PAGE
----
Thomas Delahanty, a District of Columbia police officer, was hit in the back of his neck as he turned to protect the president. Delahanty fell to the ground next to White House Press Secretary James Brady. Delahanty was later cited for heroism for his effort to protect the President, and was forced to retire from the Washington police force due to his disability.

James Brady had been shot in the head above his left eye and was seriously wounded. Brady was paralyzed on the left side of his body until his death aged 73 on August 4, 2014, when authorities declared his death a homicide.

Following the shooting the president was rushed by limousine to the George Washington Hospital. McCarthy and Brady were taken to the same hospital by ambulance and Thomas Delahanty was rushed to the Washington Hospital Center.

John Hinckley, Jr. was immediately subdued by secret service and police officers and taken to the Metropolitan Police Department (MPD). John Hinckley was turned over to the FBI and charged with the attempted assassination of the President.

John Hinckley, Jr., was born May 29, 1955, in Ardmore, Oklahoma and was raised in Texas and had undergone psychiatric treatment for depression.

John Hinckley became obsessed with the 1976 movie 'Taxi Driver' in which the lead character Travis Bickle, played by Robert De Niro, plotted to assassinate a presidential candidate. His interest in the movie also extended to an unhealthy interest in the JFK Assassination.

His obsession with 'Taxi Driver' led John Hinckley to develop an infatuation with actress Jodie Foster, who played a child prostitute in the movie. John Hinckley began to stalk Jodie Foster when she attended Yale University, invading her privacy, slipping love poems and notes under her door, and repeatedly making telephone calls to her at the university.

John Hinckley Jr. had rented room number 312 at the Park Central Hotel on March 29, 1980, the day before the Reagan assassination attempt.

A search of the room uncovered numerous items of evidence against John Hinckley including a love letter to Jodie Foster in which he stated he was going to kill President Reagan as an expression of his love for her. Refer to the John Hinckley Letter to Jodie Foster

Dr. Joseph Giordano headed the trauma team and played a key role in saving the President’s life at George Washington University Hospital.

Dr. Benjamin Aaron was head of GW’s cardiovascular and thoracic and made the decision to operate on President Ronald Reagan when the bleeding from the President’s chest would not stop. The President was then taken to the operating room where he underwent surgery to remove the bullet.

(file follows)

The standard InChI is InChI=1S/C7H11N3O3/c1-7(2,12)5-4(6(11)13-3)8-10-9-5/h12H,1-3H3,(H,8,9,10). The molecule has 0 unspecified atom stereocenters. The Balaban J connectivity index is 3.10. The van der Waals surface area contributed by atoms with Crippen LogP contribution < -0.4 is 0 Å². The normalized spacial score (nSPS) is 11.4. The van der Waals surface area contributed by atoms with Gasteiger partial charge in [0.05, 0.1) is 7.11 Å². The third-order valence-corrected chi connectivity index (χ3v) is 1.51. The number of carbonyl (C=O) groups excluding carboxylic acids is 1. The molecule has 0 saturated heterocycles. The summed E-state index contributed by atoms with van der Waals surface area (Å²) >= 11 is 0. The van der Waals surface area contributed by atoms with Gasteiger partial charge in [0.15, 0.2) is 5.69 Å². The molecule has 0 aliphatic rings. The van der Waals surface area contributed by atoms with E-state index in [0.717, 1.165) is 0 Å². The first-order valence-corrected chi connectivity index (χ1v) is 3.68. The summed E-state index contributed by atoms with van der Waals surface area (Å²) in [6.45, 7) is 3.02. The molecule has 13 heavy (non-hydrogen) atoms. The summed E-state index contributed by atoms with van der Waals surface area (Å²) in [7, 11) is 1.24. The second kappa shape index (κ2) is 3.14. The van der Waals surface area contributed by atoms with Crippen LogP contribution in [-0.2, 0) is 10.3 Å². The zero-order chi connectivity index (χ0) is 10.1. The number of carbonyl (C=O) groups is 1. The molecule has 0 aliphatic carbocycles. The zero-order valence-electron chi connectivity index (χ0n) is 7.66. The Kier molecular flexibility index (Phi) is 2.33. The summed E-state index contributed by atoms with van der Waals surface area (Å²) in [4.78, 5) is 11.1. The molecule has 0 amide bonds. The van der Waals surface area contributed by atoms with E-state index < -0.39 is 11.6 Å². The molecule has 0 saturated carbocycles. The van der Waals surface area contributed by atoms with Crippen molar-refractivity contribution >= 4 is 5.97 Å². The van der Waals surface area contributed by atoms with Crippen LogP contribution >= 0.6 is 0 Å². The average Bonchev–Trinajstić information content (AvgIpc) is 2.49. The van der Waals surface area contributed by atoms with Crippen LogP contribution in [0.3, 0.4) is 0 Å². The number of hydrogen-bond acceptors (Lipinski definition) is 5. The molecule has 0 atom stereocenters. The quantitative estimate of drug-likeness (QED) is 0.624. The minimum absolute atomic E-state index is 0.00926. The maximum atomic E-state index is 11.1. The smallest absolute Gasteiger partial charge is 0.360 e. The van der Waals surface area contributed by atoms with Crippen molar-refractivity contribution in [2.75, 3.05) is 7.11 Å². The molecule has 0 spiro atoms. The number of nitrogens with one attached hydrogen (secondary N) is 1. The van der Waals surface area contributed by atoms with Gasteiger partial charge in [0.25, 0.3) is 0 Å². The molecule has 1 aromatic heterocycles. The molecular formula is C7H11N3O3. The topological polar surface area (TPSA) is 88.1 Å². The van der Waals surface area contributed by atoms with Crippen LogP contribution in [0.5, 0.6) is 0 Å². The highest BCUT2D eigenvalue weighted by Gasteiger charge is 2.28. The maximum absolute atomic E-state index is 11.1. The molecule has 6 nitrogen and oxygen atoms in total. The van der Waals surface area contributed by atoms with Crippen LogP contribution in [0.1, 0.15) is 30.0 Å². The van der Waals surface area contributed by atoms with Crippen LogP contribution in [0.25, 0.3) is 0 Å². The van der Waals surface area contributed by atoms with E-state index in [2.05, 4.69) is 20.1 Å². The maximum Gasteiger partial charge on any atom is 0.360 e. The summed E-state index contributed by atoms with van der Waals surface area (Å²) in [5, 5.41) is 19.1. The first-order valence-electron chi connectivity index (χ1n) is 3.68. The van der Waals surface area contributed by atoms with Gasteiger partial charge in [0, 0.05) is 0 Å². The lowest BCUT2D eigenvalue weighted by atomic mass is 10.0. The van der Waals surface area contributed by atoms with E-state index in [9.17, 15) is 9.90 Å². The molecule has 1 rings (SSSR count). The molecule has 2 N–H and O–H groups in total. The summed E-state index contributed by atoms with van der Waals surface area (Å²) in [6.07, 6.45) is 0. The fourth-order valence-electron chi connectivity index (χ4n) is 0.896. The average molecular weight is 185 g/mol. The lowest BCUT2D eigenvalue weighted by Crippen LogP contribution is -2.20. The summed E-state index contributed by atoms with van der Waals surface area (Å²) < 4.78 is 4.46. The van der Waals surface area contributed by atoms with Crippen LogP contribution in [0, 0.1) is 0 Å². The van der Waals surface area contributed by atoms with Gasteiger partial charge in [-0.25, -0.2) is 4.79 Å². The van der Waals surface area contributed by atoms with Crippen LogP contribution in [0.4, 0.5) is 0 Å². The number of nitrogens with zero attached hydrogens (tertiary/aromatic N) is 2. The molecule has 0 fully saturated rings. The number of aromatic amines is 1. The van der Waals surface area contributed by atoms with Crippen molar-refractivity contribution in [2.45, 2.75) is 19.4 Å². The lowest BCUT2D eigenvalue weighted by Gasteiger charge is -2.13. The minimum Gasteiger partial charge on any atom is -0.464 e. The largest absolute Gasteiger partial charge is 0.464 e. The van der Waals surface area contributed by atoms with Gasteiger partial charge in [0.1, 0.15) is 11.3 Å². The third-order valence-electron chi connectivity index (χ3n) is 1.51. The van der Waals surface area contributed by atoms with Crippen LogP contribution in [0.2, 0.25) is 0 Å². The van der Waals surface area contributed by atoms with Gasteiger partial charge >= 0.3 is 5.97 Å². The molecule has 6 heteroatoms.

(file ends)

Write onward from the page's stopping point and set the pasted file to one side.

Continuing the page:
After John Hinckley’s attempted assassination of Ronald Reagan, the Vice President, George H. W. Bush was immediately flown on Air Force Two to Washington from Texas. Bush was advised to proceed directly to the White House by helicopter, but he rejected the idea, responding, “Only the President lands on the South Lawn.” Vice President Bush reacted to the crisis calmly and was ready to face any events that might lay ahead.

The Reagan assassination attempt by John Hinckley did not deter the President. He left hospital four days after being shot. He never lost his sense of humor and after the shooting famously said to his wife Nancy, "Honey I forgot to Duck".

On April 28, 1981, less than a month after the shooting, President Ronald Reagan delivered a speech to a joint session of Congress on his economic program. 

John Hinckley Jr. went to trial in 1982, charged with 13 offenses. After seven weeks of testimony and three days of deliberation by the jury, John Hinckley Jr. was found not guilty by reason of insanity on June 21, 1982.

John Hinckley Jr. was confined at St. Elizabeths federally operated psychiatric hospital in Washington D.C., where he remains to this day.

In 1987 letters were found in his room that showed he continued his deep obsession with Jodie Foster. Federal prosecutors have consistently opposed the release of John Hinckley.

President Reagan went on to serve in office until January 20, 1989 and is one of the most popular Presidents of the United States

US American History
1945-1993: Cold War Era
John Hinckley Letter to Jodie Foster